In 2007, Wikipedia states that nearly 46 million people were uninsured for at least part of the year (ref 1). 9.7 million of those are listd as non-citizens. Further, Wikipedia states, "It has been estimated that nearly one fifth of the uninsured population is able to afford insurance, almost one quarter is eligible for public coverage, and the remaining 56% need financial assistance (8.9% of all Americans)." That means roughly 26 million people in the U.S. cannot afford insurance and require assistance to do so. Given the cost of health care per person was listed at $7,439, one can estimate that roughly $192 billion is required to pay for health care for those who cannot afford it. Where this money will come from is a hot topic of the current debate.


Some people that I've talked to who don't believe the government should have a role in health care have posited that we should first try to recover some of the waste in health care and use that to help pay for covering the uninsured. Others, of course, believe being uninsured is the uninsured's problem. But certainly with a budget of this magnitude, the waste will add up to large dollars. The CATO institute has a paper looking at the cost to benefit ratios of various government regulations on the health care industry that covers much of this topic:

The author, a Duke University Professor, attempts to compare the cost imposed on business and consumers due to government regulation to the financial benefits reaped. The author has much leeway in how he computes the values, but does attempt to spell out the basis for his decisions. He concludes that the cost of health care regulation to the consumer and business is $339.2 billion, while the benefit to same is estimated at $170.1 billion. This leaves a net cost due to health care regulation of $169.1 billion. This is about 7.5% of the health care budget and not an insignificant amount. He lists the medical tort system (the ability of people to seek a judgement for malpractice, for example) as the highest offender at approximately $80 billion. By contrast, the requirement that hospitals provide emergency room care and community service care, totals just less than $7.5 billion.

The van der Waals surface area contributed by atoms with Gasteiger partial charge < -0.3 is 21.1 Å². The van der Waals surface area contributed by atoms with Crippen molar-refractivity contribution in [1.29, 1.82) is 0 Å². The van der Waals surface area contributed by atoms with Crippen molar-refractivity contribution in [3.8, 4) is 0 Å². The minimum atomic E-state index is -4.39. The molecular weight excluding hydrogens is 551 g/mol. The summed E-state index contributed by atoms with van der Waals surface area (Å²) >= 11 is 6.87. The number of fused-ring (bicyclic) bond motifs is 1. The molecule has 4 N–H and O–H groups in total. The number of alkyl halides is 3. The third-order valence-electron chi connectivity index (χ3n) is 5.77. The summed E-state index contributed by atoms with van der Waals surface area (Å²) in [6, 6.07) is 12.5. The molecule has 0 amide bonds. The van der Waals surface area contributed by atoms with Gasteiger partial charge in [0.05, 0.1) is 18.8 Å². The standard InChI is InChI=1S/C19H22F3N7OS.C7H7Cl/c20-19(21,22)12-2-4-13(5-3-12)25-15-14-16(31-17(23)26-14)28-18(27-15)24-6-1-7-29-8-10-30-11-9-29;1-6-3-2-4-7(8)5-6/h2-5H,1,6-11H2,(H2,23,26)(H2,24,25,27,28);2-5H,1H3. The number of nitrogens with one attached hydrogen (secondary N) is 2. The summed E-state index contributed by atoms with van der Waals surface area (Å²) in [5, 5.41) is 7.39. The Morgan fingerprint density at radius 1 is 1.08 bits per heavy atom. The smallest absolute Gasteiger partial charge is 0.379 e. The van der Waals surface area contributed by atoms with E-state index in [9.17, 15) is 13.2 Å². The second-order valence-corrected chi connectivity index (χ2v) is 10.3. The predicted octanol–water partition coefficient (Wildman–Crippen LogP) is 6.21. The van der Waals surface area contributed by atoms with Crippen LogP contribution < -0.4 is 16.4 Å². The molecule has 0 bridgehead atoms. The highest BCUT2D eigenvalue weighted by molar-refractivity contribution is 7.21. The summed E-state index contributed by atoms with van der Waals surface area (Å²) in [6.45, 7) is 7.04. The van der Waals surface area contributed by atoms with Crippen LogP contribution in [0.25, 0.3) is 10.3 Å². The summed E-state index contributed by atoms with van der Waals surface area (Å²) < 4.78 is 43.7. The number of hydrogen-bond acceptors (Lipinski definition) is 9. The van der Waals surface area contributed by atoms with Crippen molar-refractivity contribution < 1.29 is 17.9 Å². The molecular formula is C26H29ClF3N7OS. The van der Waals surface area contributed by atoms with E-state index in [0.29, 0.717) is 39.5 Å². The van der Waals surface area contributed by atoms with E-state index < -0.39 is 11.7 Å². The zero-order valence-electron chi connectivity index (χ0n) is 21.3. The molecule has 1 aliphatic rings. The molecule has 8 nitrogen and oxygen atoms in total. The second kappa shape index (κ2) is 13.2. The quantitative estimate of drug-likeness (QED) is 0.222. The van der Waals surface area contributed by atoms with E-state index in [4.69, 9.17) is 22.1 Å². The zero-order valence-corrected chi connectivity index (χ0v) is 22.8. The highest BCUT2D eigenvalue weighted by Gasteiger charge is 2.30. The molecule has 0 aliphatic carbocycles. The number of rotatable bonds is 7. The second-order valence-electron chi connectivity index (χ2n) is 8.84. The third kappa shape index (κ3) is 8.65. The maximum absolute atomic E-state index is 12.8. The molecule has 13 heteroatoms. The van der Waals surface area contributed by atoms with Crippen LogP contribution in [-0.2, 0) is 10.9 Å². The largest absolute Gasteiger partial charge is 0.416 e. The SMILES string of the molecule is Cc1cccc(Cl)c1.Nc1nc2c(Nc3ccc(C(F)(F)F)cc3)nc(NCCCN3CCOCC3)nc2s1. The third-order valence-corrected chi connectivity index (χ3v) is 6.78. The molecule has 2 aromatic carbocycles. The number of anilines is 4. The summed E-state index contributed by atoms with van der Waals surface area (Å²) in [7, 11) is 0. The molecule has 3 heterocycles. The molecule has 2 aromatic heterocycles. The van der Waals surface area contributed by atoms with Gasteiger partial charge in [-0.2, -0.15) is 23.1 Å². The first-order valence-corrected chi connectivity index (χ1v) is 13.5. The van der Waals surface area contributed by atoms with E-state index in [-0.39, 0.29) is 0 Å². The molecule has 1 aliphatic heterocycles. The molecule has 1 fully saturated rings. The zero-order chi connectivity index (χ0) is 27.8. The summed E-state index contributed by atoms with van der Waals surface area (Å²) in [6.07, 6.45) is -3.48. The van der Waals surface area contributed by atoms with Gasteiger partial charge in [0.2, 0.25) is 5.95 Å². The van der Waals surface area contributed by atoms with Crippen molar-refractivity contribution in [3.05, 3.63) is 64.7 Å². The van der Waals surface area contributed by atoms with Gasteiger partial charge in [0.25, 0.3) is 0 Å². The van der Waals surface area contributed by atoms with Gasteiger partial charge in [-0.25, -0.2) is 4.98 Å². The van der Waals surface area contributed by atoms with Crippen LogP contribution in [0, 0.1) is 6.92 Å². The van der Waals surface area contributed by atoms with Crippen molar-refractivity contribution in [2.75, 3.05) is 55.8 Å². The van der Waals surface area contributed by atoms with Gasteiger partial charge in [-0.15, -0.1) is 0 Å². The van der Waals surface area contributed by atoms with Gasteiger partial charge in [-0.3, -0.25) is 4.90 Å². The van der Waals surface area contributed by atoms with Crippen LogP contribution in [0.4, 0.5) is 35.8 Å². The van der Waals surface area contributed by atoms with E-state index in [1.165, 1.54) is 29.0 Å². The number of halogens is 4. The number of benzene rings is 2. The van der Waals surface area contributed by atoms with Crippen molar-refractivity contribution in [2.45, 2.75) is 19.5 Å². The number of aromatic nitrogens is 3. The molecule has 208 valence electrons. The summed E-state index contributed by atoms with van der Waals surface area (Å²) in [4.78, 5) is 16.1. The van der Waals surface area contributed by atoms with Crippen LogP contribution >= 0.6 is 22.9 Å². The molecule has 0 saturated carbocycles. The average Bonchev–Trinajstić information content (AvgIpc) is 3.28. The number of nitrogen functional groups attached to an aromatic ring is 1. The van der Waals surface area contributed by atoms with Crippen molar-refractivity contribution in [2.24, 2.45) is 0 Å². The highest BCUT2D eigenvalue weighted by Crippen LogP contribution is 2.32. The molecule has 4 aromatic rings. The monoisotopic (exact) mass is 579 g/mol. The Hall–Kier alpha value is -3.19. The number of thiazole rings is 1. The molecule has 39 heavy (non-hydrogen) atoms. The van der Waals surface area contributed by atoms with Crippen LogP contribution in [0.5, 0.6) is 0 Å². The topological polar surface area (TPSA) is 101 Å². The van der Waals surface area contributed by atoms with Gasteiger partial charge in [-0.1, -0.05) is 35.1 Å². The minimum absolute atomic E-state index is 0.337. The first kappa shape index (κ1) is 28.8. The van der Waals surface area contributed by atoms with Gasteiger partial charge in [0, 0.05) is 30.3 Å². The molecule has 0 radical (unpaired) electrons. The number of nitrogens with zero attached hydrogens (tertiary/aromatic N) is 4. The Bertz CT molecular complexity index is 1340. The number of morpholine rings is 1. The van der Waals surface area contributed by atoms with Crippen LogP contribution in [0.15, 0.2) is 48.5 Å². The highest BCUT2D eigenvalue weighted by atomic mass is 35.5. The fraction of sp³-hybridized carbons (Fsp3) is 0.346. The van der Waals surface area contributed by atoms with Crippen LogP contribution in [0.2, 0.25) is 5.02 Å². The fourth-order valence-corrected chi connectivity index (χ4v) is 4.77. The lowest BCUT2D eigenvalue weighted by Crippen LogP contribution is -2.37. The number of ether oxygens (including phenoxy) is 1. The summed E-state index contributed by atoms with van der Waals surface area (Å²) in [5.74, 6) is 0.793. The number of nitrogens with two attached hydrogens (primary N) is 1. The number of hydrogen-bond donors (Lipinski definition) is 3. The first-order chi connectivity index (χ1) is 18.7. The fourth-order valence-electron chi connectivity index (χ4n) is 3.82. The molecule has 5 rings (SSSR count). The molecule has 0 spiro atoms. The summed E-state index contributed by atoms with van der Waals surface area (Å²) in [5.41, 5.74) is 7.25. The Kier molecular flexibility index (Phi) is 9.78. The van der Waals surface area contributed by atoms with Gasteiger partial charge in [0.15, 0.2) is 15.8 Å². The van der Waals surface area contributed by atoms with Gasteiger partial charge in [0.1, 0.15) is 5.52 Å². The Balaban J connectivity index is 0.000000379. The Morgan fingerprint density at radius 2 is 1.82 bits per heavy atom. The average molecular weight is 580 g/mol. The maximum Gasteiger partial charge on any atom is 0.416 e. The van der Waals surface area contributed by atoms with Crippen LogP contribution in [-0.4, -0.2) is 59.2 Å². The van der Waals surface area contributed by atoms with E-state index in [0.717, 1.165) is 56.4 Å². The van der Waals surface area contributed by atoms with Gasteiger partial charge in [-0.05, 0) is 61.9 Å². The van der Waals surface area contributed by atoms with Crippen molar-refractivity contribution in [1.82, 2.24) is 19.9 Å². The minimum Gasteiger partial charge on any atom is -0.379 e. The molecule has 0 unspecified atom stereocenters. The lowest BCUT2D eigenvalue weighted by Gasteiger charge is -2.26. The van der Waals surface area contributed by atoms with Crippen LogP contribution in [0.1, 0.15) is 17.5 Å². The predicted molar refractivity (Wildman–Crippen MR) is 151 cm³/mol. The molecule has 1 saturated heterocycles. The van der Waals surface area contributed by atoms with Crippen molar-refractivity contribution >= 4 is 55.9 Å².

The National Coalition on Health Reform cites a study by the Institute of Medicine that states hospitals provide $34 billion in uncompensated care, and another $26 billion is paid out of pocket by the uninsured ( ). This total of $60 billion spent more closely matches the maximum value that the CATO study predicted, rather than the expected values used to come up with a $7.5 billion loss.

In the discussion on tort reform (reigning in legal costs due to malpractice), the author discusses the defensive medicine practices that are induced by the current system, e.g. doctors having testts performed not because they think they are useful, but rather because performing the test will protect them legally. The author states the following, "In New York, a multivariate analysis
showed that the medical malpractice system reportedly deters 28.8 percent of all malpractice,
but this estimate was not statistically significant,possibly due to small sample size." (his reference 67). "The ratio of negligent injuries to negligent deaths was 2.9:1 in New York" (his reference68) "but was 10.4:1 in a study of Colorado and Utah." (His reference 69). Earlier in the article he claims that it is widely accepted that 10's of thousands die annually due to medical malpractice. If one assumes the number of deaths is 20,000 (tens of thousands is rather ambiguous), and that 28.8% of malpractice is deterred, and that 1 out of 3.9 of those deterrences were a deterrence of death, then the number of lives saved is on the order of: